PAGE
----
Broadly speaking, there are two major differences between Python and C#.
Firstly, Python is an interpreted language. This means it doesn’t need to be compiled to run, whereas C# is a compiled language that needs to be compiled every time you run or test it.
Secondly, Python is a dynamically typed language, whereas C# is statically typed. To get technical (get used to it, plenty more of this stuff coming below), statically typed languages need predefined variables at compile stage. Dynamically typed languages do not.
Below, we take a look at how the basics of these two languages affect their performance in:
C# vs Python: Popularity
“What’s everyone else using?” isn’t a question that will define which language you use straight off the bat. Equally, it doesn’t hurt to see where the market’s moving.
That makes Python the most popular exclusively backend development language, and C# the fifth. Given some of Python’s popularity will be due to its data processing strengths rather than its use as a web development tool, that puts them in a similar position – though we still think Python has the edge here.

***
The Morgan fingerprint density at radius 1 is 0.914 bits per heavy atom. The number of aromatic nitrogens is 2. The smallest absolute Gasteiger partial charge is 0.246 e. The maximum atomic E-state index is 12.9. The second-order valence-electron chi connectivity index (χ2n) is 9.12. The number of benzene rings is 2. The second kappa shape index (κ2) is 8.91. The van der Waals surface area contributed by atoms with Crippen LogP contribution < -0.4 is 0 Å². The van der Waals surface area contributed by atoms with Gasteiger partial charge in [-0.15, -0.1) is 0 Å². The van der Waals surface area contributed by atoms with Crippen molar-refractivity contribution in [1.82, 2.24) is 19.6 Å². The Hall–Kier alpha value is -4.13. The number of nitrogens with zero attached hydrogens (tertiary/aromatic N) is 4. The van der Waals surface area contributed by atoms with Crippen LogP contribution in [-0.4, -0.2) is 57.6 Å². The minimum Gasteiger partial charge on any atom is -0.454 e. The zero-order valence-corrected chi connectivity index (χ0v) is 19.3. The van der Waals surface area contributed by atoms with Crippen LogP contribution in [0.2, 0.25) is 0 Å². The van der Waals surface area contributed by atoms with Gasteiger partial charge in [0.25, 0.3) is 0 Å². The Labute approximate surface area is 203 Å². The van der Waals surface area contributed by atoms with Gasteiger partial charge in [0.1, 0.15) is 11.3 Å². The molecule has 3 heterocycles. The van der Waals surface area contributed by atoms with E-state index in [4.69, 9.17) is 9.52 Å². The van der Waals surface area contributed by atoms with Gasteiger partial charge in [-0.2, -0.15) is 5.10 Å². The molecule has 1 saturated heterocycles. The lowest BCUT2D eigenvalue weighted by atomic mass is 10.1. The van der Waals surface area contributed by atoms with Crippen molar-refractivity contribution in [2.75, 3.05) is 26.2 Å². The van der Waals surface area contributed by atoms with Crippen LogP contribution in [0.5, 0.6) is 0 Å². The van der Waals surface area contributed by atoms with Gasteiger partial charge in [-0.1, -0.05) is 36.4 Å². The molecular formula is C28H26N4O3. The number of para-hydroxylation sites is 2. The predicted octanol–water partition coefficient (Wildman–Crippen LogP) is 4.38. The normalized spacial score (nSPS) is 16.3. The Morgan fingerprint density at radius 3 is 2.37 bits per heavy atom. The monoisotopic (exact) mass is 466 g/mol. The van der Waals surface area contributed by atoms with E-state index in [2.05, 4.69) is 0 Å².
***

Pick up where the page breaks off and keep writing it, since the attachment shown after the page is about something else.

The relatively high ranking of both means you won’t struggle to find developers for either language – a major positive, whichever option you choose.
C# vs Python: Speed
How fast you can take your project from back-of-napkin pipedream to fully-featured, releasable product can be a huge factor in how successful it is.
If you’re starting from scratch, both languages are easy to learn and have a gentle learning curve. If you have experience with other C-based languages, like C++ or Java, you’ll be flying with C# in no time.
If you’re not, or you’re hiring experienced developers, Python typically offers a faster development speed because:
- Python’s syntax is simpler than C#’s. You can print ‘Hello, world’ in just two lines of Python, whereas C# needs at least 10 for the same result.
- Because Python is dynamically typed, it figures out your variables at runtime. When coding in C#, you have to take the time to define them before running your code.
- Python is easier and quicker to debug because it doesn’t have a compile step – it can run immediately. In C# you need to compile code each time you test it, which adds time